After visiting Portland and witnessing the real-estate development before and after the Portland light rail system, Sprague knew that there was real possibility in Phoenix.
“We developed two properties up there [Portland] and sold them, and we came back after the light rail system had been put back into place, wow. Changed completely,” said Sprague.
Habitat Metro then began to look at transit-oriented development in Phoenix. Sprague shared that they looked at a few properties on Camelback and Central, but were never able to make the deals work.
That is when they acquired the Portland Place property from the City of Phoenix and began the three-phase project. What you see now is Phase 1 and according to Sprague, it was very successful. Condos in the complex sold for $400/sq. foot.
“But what we realized is that for downtown to be vibrant and to work, you’ve got to have a full spectrum of residential properties within the market. Not everyone can afford to buy an expensive condo. So that’s one of the things that really attracted us to the Grand Avenue market,” Sprague said.
Sprague believes that in order to maintain an urban environment, there has to be residential diversity in the area. He didn’t see that in Portland Place.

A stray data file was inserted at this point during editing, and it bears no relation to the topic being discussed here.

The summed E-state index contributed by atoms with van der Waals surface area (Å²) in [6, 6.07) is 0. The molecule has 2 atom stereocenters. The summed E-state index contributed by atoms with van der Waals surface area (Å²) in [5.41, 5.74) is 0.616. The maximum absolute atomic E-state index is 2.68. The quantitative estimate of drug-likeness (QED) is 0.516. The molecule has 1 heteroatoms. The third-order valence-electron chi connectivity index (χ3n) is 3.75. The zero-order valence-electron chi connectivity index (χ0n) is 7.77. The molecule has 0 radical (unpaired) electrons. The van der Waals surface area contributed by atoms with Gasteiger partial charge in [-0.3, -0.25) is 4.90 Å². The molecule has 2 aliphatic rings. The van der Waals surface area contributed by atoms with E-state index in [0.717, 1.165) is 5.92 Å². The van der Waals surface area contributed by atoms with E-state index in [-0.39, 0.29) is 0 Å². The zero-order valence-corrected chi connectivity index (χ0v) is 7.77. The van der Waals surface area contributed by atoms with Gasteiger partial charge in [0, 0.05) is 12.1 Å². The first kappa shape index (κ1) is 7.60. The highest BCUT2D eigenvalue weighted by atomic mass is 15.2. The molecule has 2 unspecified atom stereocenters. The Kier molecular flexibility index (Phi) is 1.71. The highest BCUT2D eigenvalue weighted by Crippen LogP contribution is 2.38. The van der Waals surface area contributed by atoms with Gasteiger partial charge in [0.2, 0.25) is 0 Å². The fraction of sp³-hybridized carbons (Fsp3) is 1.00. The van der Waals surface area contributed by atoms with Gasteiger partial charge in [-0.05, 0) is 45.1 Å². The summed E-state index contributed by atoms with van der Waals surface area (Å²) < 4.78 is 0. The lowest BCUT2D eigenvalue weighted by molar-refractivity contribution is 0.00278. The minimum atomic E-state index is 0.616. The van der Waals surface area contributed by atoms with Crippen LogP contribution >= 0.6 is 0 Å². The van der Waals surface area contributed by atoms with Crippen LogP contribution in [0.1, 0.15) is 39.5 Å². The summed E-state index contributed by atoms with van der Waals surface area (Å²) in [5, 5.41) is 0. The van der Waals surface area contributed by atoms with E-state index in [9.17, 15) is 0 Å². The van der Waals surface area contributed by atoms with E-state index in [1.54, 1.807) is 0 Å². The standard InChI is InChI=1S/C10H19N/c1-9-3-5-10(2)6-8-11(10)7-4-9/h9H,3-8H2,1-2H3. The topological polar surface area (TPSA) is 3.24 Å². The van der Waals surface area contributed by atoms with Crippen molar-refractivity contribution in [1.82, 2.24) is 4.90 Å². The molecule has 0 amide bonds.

“The only common denominator is that they don’t have children. It’s older, empty-nesters to single divorcees to partners to dual-income couples with no kids. The people who really want that urban scene. And to have that scene, you’ve got to have art and texture,” Sprague said.
That’s why he and Habitat Metro are creating Oasis on Grand. Visitors can tour the location during the 3rd annual Grand Avenue Festival on Saturday, October 22, from 3 p.m. to 11 p.m.
Christoph Kaiser is helping to rebuild Garfield one house at a time. Once an epicenter of gang activity and urban blight in Downtown Phoenix, Kaiser’s houses are now at the heart of Garfield’s resurgence, and among the coolest in Downtown Phoenix.
Kaiser is part owner of the architectural firm Plus Minus Studio, founded by him and his business partner Hayes McNeil in the fall of 2005. Since its founding, they have added Anson Chen to their team as Project Manager. The studio has been responsible for some of the most striking projects in and around Phoenix, including transforming Katz’s Deli into Postino Central and the complete remodel of Kitchen Sink Studios in Downtown Phoenix. In addition, Christoph has recently joined Hayes as partner in the new Royal at the Market coffee shop at the soon-to-be-opened Phoenix Public Market Urban Grocery and Wine Bar.